The anticipated Community Development Block Grant allocation of $1,162,015 to West Valley City this year reflects a 10 percent increase over last year, which city officials hope signals a new trend.
"Before this year, the trend was toward decreasing allocations," said Carla Llewellyn, the city's grants coordinator. "The increase this year is excellent news, but it doesn't begin to cover our needs."Financed by the federal Department of Housing and Urban Development, the block grants are intended to help local communities develop housing and expand economic opportunities principally for low and moderate income individuals.
Communities are required to tell the federal agency how they plan to spend the money, and West Valley complied Thursday with a resolution listing specific expenditures.
The list was developed by the city's Community Development Block Grant Advisory Committee following an evaluation of "needs statements" submitted by applicant programs, consideration of the city's three-year block grant plan and a public hearing.
According to the city's block-grant resolution for 1991-92, the general objectives of the funding are:
- Offer housing rehabilitation through the West Valley City Housing Authority.
- Stimulate community revitalization through public improvements and new infrastructure, especially in the area of public safety.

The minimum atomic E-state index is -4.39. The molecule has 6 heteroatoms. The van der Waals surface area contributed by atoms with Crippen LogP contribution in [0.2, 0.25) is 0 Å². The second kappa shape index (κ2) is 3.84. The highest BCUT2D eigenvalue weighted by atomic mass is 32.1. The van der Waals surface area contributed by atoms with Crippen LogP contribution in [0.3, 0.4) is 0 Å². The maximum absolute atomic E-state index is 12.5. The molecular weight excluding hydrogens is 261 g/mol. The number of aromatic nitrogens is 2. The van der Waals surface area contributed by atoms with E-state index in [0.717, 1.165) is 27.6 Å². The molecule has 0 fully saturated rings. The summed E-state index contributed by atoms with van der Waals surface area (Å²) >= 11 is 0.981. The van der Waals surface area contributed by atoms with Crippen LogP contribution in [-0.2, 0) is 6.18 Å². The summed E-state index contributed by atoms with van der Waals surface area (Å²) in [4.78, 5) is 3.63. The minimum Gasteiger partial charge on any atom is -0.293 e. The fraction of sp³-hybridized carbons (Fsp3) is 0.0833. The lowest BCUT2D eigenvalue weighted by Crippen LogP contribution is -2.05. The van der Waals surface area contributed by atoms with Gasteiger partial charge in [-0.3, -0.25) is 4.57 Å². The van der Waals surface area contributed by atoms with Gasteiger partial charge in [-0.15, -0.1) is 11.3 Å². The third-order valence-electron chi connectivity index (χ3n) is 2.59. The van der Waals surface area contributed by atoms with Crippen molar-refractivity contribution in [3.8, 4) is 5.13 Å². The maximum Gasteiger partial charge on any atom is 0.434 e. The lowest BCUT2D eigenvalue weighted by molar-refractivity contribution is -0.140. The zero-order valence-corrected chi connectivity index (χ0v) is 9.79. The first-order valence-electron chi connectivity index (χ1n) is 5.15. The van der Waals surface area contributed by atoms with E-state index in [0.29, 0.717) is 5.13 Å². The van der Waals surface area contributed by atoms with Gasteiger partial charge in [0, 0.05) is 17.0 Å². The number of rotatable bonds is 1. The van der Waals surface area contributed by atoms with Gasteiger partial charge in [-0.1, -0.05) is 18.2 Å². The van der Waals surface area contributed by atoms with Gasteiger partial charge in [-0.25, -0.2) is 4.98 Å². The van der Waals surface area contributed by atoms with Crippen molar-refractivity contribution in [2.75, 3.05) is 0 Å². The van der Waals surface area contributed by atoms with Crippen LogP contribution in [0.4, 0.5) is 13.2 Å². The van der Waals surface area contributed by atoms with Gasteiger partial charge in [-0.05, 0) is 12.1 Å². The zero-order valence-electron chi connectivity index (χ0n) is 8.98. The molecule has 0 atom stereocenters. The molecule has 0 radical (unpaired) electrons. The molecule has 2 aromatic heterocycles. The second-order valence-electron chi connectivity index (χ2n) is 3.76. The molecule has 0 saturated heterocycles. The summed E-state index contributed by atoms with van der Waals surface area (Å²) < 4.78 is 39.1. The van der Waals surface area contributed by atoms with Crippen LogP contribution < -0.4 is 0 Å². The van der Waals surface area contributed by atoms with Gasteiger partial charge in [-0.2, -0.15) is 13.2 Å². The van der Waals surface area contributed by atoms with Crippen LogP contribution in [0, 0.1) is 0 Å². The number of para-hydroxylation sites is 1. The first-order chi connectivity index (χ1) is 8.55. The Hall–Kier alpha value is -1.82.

- Provide limited public-service programs for residents where no alternative programs are available.
- Improve recreational facilities.
- Stimulate private investment in redevelopment areas and create jobs for low- and moderate-income workers through economic incentives.
Acquisition of eight acres of land within West Ridge (the buffer zone around Hercules) at a cost of $350,000 is the single biggest item on the funding list.
Llewellyn said the land will be developed for commercial and industrial uses that will employ low- and moderate-income residents.
Home rehabilitation, code enforcement, down-payment assistance and other housing programs will get about $150,000.
The grant provides $70,500 for the 4300 West sidewalk project and $150,000 for city park improvements.
Smaller contributions go to a variety of community service programs, including child abuse evaluation and counseling, $12,000; homeless shelter, $10,000; emergency food, $7,000; financial counseling, $3,000; work activity center, $3,500; and transitional housing, $5,000.
The rest of the money goes to general administration, repayment obligations and contingencies.
Llewellyn said it would have been difficult for the city to fund the programs without the federal block grant.
"No question about it," she said. "It would have had to come out of the city's budget, and the money isn't available there."